“The resolve of our members is rock hard. We have mandates for action at the 15 companies until the summer – a 93% ‘Yes’ vote for strikes on a turnout of 85% shows that our members are in this for the long haul.”
By Mick Whelan, ASLEF
ASLEF, the trade union which represents 96% of the train drivers in England, Scotland, and Wales, has been in dispute with 15 train operating companies – and the government which stands behind them – for the last eight months.
Why? Because they have failed to offer their drivers – our members – a salary increase to keep pace with inflation. These are men and women – hailed as key workers during the pandemic for keeping people and goods moving around the country – who have not had a pay rise for four years.
Since we went into dispute we have called eight one-day strikes – more in sorrow than in anger – and drivers withdrew their labour on Saturday 30 July; Saturday 13 August; Saturday 1 October, Wednesday 5 October; Saturday 26 November; Thursday 5 January; and Wednesday 1 and Friday 3 February.
The strikes brought services on affected lines to a halt because ASLEF drivers don’t cross picket lines, drivers stand shoulder to shoulder with each other in solidarity, and TOCs know they can’t run a service without a driver.
We didn’t – and don’t – want to strike but the companies worked hard to push us into this place. Because they refused to offer our members – people who have not had a pay increase since April 2019 – a penny. They wanted train drivers to take a real-terms pay cut – to work just as hard for considerably less – while inflation has been running away under this economically inept Tory government at a rate somewhere north of 12%.
The train companies said their hands had been tied by the government. While the government – which does not employ us – said it was up to the companies to negotiate with us. We are always happy to negotiate – we never refuse to sit down at the table and talk – but the companies offered us nothing. And that was unacceptable.
Some people say strike action doesn’t work. They’re wrong. Because our strikes brought the train companies back to the table and persuaded the government to try, in the words of Transport Secretary Mark Harper and Rail Minister Huw Merriman, to ‘facilitate a resolution’ to the dispute.
We rejected a risible proposal by the Rail Delivery Group, a pressure group that lobbies on behalf of some of the privatised train companies, which arrived at the end not just of the working day, but at the end of the working week, on Friday 6 January, albeit after being selectively leaked by the DfT to The Sun, Daily Mail, and Daily Telegraph.
The proposal was completely unacceptable – they wanted to rip up our terms and conditions in return for a real-terms pay cut – and one of the team on the other side admitted, candidly but privately: ‘It was designed to be turned down.’ It had taken the RDG six months – and six one-day strikes – to make that proposal, but none of the points had been negotiated with us, and it was made only hours before we met the Rail Minister and then appeared before the Transport Select Committee.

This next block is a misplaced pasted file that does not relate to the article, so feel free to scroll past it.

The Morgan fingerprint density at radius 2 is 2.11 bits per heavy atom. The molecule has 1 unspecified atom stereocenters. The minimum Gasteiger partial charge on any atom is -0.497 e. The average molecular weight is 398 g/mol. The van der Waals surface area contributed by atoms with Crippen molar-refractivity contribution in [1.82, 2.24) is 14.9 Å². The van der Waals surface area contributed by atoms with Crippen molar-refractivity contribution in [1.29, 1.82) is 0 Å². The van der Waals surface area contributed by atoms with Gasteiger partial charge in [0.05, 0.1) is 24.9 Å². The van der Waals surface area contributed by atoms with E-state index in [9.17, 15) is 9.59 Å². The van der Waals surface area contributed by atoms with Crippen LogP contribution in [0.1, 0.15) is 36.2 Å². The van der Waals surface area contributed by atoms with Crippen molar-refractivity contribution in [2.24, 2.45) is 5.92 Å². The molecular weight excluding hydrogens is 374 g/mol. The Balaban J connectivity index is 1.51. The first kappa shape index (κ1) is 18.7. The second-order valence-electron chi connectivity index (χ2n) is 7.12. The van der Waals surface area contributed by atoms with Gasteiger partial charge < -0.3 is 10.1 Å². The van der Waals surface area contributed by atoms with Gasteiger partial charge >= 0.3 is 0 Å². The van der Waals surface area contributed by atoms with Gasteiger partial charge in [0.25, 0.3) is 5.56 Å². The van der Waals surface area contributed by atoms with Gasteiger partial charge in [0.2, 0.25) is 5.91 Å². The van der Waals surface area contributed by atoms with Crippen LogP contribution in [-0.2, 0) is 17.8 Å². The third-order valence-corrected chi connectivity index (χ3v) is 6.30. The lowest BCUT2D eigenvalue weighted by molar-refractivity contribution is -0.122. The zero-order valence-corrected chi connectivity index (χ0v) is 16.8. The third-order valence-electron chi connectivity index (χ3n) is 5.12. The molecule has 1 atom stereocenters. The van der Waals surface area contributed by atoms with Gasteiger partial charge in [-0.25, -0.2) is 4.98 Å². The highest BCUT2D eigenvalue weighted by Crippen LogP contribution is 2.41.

We called two more days of action – on Wednesday 1 and Friday 3 February – and explained to the Rail Minister, in a frank and forthright manner, what was wrong with the RDG proposal and the way they had gone about it.
We have had two subsequent meetings, within the framework of the Rail Industry Recovery Group, established to help rebuild the railway post-pandemic, on Tuesday 7 and Thursday 16 February. We started with a blank sheet of paper – the proposals made by the RDG on Friday 6 January, rejected by ASLEF, have been withdrawn – and talks will continue.
The resolve of our members is rock hard. We have mandates for action at the 15 companies until the summer – a 93% ‘Yes’ vote for strikes on a turnout of 85% shows that our members are in this for the long haul.
The ball is now, firmly, in the companies’ court. They should do the right thing and make a serious and sensible offer – free of strings – to enable train drivers to buy, this year, what they could buy back in 2019.
They have the money – look at how much they ship off to shareholders in the form of dividends – and if they see sense then we can help get the railway back on track.
- Mick Whelan is the General Secretary of the Associated Society of Locomotive Engineers and Firemen (ASLEF) and has spent most of his life in the Labour Party and the labour movement. Mick has spent 38 years on the railway, and 38 years as an active trade unionist, you can follow him on twitter here.
- You can show your support for ASLEF members taking action on Facebook, Twitter and Instagram.